The SSA has a detailed list of conditions it maintains to determine disability. This list covers many different types of both illnesses and injuries. Among the more common types of disabling conditions is musculoskeletal injuries. If you are suffering from the effects of such an injury, then the SSA states that in order to qualify for disability benefits, your injury must impair your ability to ambulate effectively on a sustained basis or inhibit you from performing fine and gross movements for a period of at least 12 months. This does necessarily mean you have to have been suffering these impairments for a year in order to qualify; confirmation from a medical professional forecasting such difficulties for at least a year may be sufficient. 

Workplace injury? Here is what you do next

Sustaining an injury at work can happen all too easily. One day you are moving a heavy object and you throw out your back, you drop something on your foot or you cut yourself. Workplace injuries happen, but what are you supposed to do when they occur? This post will dive into the steps to take immediately after injury

 

The Fatal Four

Much of the thrill that comes from working in the construction industry is derived from using complex machinery and equipment to create foundations for massive structures. Like many of those that have come to see us here at Steppacher Law, you likely are willing to accept those risks in order to do what you love. Yet you realizing those are there is different than resigning yourself to the idea that nothing can be done about them. On the contrary, your employer is expected to do all that is necessary to protect you from any known dangers. 

In the construction business, those dangers are well-known. In fact, the details regarding on-the-job construction accidents have been so readily abundant that not only had the industry been listed amongst the most dangerous, but the common dangers that you and your coworkers face have also been identified. Four in particular stand out from among the rest. The Occupational Safety and Health Administration has dubbed these "the Fatal Four" due to the fact that they accounted for 63.7 percent of all construction fatalities in 2016. They are: 

  • Falls from heights
  • Being struck by falling objects
  • Electrocution accidents
  • Being caught in or between materials and equipment

Losing a loved one in a work-related traffic crash

There are various job-related risks that workers face in many fields, but some are especially dangerous. For example, those who work with dangerous machinery or regularly find themselves on the road may have a particularly high chance of becoming hurt or losing their life in an accident. Those who drive large trucks, delivery trucks and taxis face the risk of passing away in a traffic crash on a daily basis. Sadly, these accidents take place too frequently and can sometimes prove fatal.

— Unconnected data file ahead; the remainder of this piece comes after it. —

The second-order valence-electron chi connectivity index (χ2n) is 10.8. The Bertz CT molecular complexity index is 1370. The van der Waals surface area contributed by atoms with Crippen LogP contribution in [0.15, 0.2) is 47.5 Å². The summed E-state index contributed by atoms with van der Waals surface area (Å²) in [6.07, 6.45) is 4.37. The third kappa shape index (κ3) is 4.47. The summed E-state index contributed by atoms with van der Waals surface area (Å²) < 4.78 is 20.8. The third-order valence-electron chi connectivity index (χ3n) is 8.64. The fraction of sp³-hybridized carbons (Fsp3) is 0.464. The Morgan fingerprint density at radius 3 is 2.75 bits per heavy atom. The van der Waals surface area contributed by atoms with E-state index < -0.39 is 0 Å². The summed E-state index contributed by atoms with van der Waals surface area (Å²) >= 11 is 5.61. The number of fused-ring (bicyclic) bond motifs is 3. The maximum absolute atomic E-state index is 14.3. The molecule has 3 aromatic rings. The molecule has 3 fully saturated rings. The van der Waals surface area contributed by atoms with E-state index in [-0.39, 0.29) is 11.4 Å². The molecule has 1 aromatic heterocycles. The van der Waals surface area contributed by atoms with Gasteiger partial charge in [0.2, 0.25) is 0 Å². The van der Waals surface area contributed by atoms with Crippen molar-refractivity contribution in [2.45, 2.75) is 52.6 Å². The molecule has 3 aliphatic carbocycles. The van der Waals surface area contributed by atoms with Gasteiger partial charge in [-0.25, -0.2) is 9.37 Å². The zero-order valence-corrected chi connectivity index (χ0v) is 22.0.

If you have recently lost someone you love due to a job-related traffic accident, the emotional pain you are experiencing may be unbearable. You may be devastated by the accident as well as the knowledge that is was entirely preventable. For example, some other driver’s careless behavior may have caused the crash, such as ignoring the speed limit or driving drunk. Not only can the emotional side of this loss be very difficult, but you may also be going through financial problems. From funeral costs to losing your family’s primary source of income, the financial side of fatal crashes can be extremely challenging.

How is disability determined?

If you’re pursuing benefits from the Social Security Administration (SSA), you probably have questions about how your claim is determined. There are a number of factors that go into the SSA’s decision-making process and having a greater understanding of these factors will only improve your chances of success. In this case, SSA offers the following information to ensure applicants are fully aware of the process.

Work criteria

A cancer diagnosis may qualify you for SSD

A cancer diagnosis can be devastating for Pennsylvania families. If you have cancer, you may decide for Social Security disability benefits to help with expenses. At Steppacher Law Offices LLC, we help clients navigate the complex disability claims process.

The Cancer Support Community reports that your eligibility for SSD depends on the form and stage of cancer. While some individuals qualify for benefits with a cancer diagnosis, the Social Security Administration may require proof provided in the form of physicians' notes or biopsy reports. The SSA uses a medical guide called the Blue Book, available online, to determine eligibility. Hard to treat or aggressive forms of cancer may automatically qualify you for disability benefits, such as the following:

  • Pancreatic and liver
  • Brain
  • Esophageal
  • Thyroid
  • Inflammatory breast
  • Any small-cell form

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Steppacher Law

224 Adams Avenue
Courthouse Square
Scranton, PA 18503